However, you want to be careful not to over-exercise (over-contract) the already tight muscles. To decide which exercises are right for your particular spasticity problem, talk with your physical or occupational therapist.
You want to make sure you exercise the opposing muscles of the muscle(s) that is contracted. For example, if your biceps muscles is very tight (which will cause your elbow to flex/bend inward), you will want to focus on exercises that promote straightening your elbow (because during this movement, your bicep should relax and lengthen).
A great spasticity exercise for legs is knee extensions:
Again, the more reps you do, the more your brain will rewire itself and reduce your spasticity.
You’ll recover quickly this way because you’re getting the brain on board – and that addresses the root problem.
3. Combining Exercise with Electrical Stimulation
Another great way to boost your results from your spasticity treatment exercises is by combining it with electrical stimulation.
This involves using an e-stim machine to apply electric current to your affected muscles. This helps “wake up” your brain through the stimulation.
Most neurological injuries (like stroke, TBI, and SCI) respond to electrical stimulation — and these results are amplified when e-stim is combined with therapeutic exercise. Have a therapist guide you on how to perform electrical stimulation safely.
4. Weight-bearing Exercise
If you are able to get your arm or leg (where the spasticity is) in a straightened position, performing weight-bearing exercises is an excellent treatment for spasticity.
If your arm is affected, this would involve putting weight through that affected arm (possibly on a countertop), which will promote the lengthening/stretching of the spastic muscles and provide good feedback to the brain.
Weight-bearing through the leg simply involve standing and/or walking (if it is safe for you to do so).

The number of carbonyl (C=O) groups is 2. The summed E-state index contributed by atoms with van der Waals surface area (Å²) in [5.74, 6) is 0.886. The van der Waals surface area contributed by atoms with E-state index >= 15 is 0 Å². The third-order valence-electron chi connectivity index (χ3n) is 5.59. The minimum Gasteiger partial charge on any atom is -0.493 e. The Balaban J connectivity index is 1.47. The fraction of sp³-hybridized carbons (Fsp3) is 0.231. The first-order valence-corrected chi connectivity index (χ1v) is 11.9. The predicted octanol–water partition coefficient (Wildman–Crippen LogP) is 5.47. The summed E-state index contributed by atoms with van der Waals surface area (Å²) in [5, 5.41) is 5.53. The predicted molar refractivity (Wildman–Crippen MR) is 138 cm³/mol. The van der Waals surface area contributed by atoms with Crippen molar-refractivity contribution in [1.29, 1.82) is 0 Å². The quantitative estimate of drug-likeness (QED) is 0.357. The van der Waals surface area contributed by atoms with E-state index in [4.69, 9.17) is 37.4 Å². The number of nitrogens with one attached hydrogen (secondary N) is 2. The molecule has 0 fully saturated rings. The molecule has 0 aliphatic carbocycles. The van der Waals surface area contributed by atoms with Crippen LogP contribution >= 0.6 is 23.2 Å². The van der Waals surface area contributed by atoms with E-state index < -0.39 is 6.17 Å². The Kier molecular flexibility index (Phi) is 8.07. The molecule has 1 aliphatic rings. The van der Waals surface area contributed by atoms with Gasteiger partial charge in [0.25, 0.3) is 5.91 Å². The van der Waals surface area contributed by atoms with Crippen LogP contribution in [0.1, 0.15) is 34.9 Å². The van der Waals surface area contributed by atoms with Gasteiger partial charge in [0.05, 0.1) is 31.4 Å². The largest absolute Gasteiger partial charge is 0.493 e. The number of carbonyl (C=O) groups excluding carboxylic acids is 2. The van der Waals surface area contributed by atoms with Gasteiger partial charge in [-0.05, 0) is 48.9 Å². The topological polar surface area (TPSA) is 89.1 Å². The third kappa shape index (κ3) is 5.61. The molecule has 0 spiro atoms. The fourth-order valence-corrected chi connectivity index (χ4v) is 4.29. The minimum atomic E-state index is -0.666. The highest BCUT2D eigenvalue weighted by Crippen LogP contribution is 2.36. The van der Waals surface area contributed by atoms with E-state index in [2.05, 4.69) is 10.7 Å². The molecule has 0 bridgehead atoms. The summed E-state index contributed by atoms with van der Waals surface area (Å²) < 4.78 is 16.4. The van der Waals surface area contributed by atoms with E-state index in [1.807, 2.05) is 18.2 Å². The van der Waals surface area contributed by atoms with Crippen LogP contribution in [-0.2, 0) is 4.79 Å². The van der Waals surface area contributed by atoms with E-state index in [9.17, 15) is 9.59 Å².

Weight-bearing is a technique commonly used in physical and occupational therapy sessions, so ask your therapists for ways you can safely do this on your own at home as well.
How to Treat Spasticity in Paralyzed Muscles
Sometimes muscles become so stiff with spasticity that you develop contractures and movement across the joint becomes impossible.
The following methods can help reduce spasticity in paralyzed muscles:
5. Passive Exercise
When you can’t move your muscles due to increased muscle tone or spasticity, you can begin the rewiring process through passive exercise.
This simply means assisting your affected muscles through each movement and providing a gentle stretch – either with the help of a caregiver or by using your non-affected side.
Although you aren’t “doing it yourself,” passive movement still helps activate neuroplasticity. As you begin to regain movement, you can graduate to active exercises.
6. Mirror Therapy Exercises
Mirror therapy is a special form of therapy that involves “tricking” your brain into believing that you’re moving your affected hand by using a tabletop mirror and moving your unaffected hand.
Although you logically know better, this trick helps activate neuroplasticity and introduce movement into your affected, spastic hand!
Mirror therapy is mostly useful for upper extremities like hand and arm rehab.
7. Mental Practice
Lastly, mental practice is a great way to boost neuroplasticity by simply visualizing yourself moving your spastic muscles.
By practicing your spasticity treatment exercises in your mind through visualization, you actually help activate neuroplasticity.
Imagine boosting your results while lying in bed! Don’t skip this step – it’s easy and clinically proven to help.
Spasticity as a Surprising Sign of Recovery
You are now aware that spasticity is caused by miscommunication between your brain and your muscle.
Hopefully this brings you hope that your spasticity is treatable because it means that your muscles are still trying to communicate with your brain!
Your body hasn’t given up, and neither should you.
There are tons of success stories of neurological injury patients who regained more mobility than doctors predicted. Never give up hope.
Even if you have no movement in your spastic muscles, keep focusing on activating neuroplasticity with high repetition.
Eventually, your spasticity should start to improve – for good!